Bank Takes Flak for Massive Golf Project


Upon acquiring Ahmanson Bank in 1998, Washington Mutual (Wamu) had no idea it would be thrust in the middle of a decade-old controversy. When it purchased the Southern California-based institution, Seattle-based Wamu, the nation’s largest savings and loan association, inherited the dream project of Howard Ahmanson, who envisioned a utopian community on 3,000 acres of untouched wilderness north of Los Angeles in Ventura County. But environmental activists, who’ve long decried the project in the Santa Monica Mountains as unwanted urban blight, have sustained their steam and redirected their public wrath at Wamu in a variety of high-profile ways.

Plans for Ahmanson Ranch include two 18-hole golf courses, 3,050 homes, 400,000-square-feet of commercial space, a resort hotel and two schools. As part of a development agreement, Wamu will donate 7,341 acres of the ranch to Ventura County for a new regional park. Upon final approval of the project, the county Park District and Wamu will build recreational facilities, including community and neighborhood parks, athletic fields, tennis courts, a swimming pool and community center, all of which will be accessed through a common trail system.

Among the group mustered to fight Ahmanson Ranch are some big Hollywood stars. Opponents have enlisted director Rob Reiner, actor Martin Sheen and Erin Brockovich, a budding talk show host whose crusade against toxic dumping in Hinkley, Calif., was protrayed on film by Julia Roberts, who won an Oscar for the eponymous role. In April 2002, the activists attended Wamu’s annual meeting in Seattle and distributed leaflets that asked why the company was “in the business of destroying 3,000 acres of untouched wilderness.” The Southern Californians are trying to turn the tables on a corporation based in the Northwest, a region known for its pristine forests, watery expanses, towering mountain ranges and outdoorsy sensibilities.

Wamu has countered by hiring Bruce Babbitt. While a member of the Clinton cabinet, the former U.S. Interior secretary embraced environmental causes and was widely applauded by eco-friendly citizens for his protectionist programs. As a Wamu spokesman, though, Babbitt has called the $2-billion Ahmanson Ranch a model project, one that will set aside five acres of parkland for every acre of development. The project will also protect the habitat of endangered species, while creating Tuscan-style villages for a region that needs housing for a half-million people over the next 20 years.

In comments made to Timothy Egan of the New York Times on May 13, 2002, Babbitt said, “You don’t see me hanging around too many of these kinds of projects.” Babbitt, who now works for the Washington, D.C., law firm of Latham & Watkins, added, “I’m doing this one because I came to the conclusion that this is a kind of model development we ought to promote.”

Environmental activists respond to Babbitt’s support of the project by saying he’s sold out. “Bruce Babbitt still sees green,” said Chad Griffin, the campaign manager of Rally to Save Ahmanson Ranch. “It’s just a different shade of green than he saw as Interior secretary.” Babbitt answers by saying the celebrity-opponents only want to protect their million-dollar homes on property next to the ranch.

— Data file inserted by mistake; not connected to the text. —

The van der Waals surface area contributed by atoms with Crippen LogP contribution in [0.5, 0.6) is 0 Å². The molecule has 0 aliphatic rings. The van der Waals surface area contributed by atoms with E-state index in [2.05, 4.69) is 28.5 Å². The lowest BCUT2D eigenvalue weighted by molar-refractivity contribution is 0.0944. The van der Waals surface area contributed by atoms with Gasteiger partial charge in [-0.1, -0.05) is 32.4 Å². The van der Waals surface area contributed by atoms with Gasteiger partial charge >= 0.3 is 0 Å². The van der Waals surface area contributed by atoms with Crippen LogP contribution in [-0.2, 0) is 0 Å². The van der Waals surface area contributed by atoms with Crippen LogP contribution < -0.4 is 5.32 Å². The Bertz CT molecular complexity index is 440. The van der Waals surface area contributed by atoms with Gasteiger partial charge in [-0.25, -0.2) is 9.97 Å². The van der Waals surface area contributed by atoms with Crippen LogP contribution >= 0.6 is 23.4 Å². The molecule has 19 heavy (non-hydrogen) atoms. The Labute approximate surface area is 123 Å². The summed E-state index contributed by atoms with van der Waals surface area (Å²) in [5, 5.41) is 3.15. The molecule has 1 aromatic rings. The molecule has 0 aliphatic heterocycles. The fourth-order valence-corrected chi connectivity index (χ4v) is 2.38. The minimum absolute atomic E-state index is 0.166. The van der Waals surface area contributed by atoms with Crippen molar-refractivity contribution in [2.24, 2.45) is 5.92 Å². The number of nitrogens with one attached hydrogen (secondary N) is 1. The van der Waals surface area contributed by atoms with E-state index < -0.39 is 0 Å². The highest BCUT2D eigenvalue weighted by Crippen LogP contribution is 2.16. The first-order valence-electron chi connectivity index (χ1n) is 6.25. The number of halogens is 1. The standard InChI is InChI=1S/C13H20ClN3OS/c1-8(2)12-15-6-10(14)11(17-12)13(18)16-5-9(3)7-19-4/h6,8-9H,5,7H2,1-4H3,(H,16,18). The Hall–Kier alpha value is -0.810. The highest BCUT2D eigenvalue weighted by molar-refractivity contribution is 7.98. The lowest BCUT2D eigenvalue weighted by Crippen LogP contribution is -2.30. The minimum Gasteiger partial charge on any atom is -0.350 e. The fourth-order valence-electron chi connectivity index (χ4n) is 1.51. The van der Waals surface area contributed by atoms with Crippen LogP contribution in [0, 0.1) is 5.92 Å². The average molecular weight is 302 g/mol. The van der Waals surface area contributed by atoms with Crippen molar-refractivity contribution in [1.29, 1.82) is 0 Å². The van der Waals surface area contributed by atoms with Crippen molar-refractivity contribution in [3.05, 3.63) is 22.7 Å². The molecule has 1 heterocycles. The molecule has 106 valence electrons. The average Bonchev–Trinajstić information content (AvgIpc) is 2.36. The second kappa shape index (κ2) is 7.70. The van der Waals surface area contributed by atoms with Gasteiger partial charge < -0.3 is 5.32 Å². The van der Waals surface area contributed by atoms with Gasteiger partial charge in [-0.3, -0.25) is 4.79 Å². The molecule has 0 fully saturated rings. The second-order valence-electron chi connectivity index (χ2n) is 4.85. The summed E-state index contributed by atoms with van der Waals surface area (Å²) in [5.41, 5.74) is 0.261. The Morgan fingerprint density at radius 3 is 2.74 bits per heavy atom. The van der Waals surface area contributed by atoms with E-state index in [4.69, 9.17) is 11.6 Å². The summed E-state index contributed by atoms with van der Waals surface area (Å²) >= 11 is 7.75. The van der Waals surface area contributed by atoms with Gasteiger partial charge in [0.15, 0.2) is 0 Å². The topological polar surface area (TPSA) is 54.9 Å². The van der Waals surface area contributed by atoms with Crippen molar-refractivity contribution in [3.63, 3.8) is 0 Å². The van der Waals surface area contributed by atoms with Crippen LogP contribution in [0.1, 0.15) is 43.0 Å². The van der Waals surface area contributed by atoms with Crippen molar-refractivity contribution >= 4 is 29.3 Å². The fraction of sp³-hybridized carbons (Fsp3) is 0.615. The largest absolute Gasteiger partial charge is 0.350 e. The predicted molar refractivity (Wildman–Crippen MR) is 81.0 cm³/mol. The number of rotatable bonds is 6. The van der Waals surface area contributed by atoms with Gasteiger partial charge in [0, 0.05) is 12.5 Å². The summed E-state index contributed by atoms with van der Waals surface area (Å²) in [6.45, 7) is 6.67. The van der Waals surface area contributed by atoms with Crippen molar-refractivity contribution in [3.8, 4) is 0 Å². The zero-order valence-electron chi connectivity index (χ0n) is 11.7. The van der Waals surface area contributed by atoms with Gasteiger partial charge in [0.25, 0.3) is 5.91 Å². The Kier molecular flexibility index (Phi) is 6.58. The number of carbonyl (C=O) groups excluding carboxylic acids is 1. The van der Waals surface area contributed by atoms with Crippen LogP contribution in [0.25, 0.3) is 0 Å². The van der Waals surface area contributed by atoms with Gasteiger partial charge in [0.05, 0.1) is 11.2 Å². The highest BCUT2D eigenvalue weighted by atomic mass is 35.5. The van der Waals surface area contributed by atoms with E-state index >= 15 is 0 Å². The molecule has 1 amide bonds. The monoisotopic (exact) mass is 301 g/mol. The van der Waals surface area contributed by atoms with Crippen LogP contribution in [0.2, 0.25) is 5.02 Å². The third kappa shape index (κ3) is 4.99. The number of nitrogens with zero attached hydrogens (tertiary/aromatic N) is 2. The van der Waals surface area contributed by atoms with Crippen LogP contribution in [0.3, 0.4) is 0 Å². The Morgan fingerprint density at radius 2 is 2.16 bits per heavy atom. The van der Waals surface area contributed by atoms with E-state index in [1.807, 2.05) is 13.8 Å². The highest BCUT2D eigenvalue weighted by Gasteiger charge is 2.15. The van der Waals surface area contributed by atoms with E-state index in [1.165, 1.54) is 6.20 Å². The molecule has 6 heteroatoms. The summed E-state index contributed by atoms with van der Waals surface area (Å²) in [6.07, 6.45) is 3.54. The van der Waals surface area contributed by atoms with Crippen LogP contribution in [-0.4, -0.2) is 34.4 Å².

Sheen has been featured on radio ads in Los Angeles, where he asks, “Are you stuck in traffic now? If not, you’d better enjoy this rare moment, because it’s only going to get worse, thanks to Washington Mutual.” The opponents have funded full-page ads showing a landmark waterfall east of Seattle, with the comments, “Would the people of Seattle support a 3,000-acre development like this at Snoqualmie Falls?” (Actually they did, with the 2,000-acre TPC at Snoqualmie project – which includes a Jack Nicklaus-designed golf course, over 2,000 homes and commercial areas. Work began on the project – about a mile south of the falls as the crow flies – in the late-1990s, and the private TPC course has been open for a couple of years.)

Bill Ehrlich, executive vice president for corporate relations at Wamu, drolly said of this negative PR campaign: “The effect has been underwhelming. It’s just not resonating beyond the immediate reach of the area.”

The plans for the former sheep and cattle ranch north of U.S. 101 have been stymied for years by more than a dozen lawsuits. Complicating matters was the 1999 discovery of a dime-sized white flower, once thought to be extinct, and a colony of endangered red-legged frogs. Wamu says it’s come up with a plan to protect the habitats of the flower and frog, but opponents allege the 10-year-old plan is obsolete and doesn’t consider the amount of traffic that 10,000 new inhabitants would generate in the area. The nearby town of Calabasas, which has spent $1.4 million fighting the project over the past 10 years, is also against it because of increased traffic through the city and along Highway 101.

The project was approved by Ventura County in 1992, before strict land-use regulations were imposed for one of the last remaining open spaces of the state. The area still has orange groves and native oak trees. The new laws make it virtually impossible for a company to proceed with a large development such as Ahmanson Ranch. Before final approvals are given, Wamu must still get approval from Ventura County for a supplemental environmental impact statement; the U.S. Army Corps of Engineers must issue a stream-alteration permit; and an appeal to a key tree-cutting permit must be resolved by the county planning commission – and perhaps by the California justice system.

Thanks to some well-known opponents who don’t mind expressing their views through expensive publicity campaigns, it looks like the laborious process of Ahmanson Ranch coming to fruition will continue for awhile.


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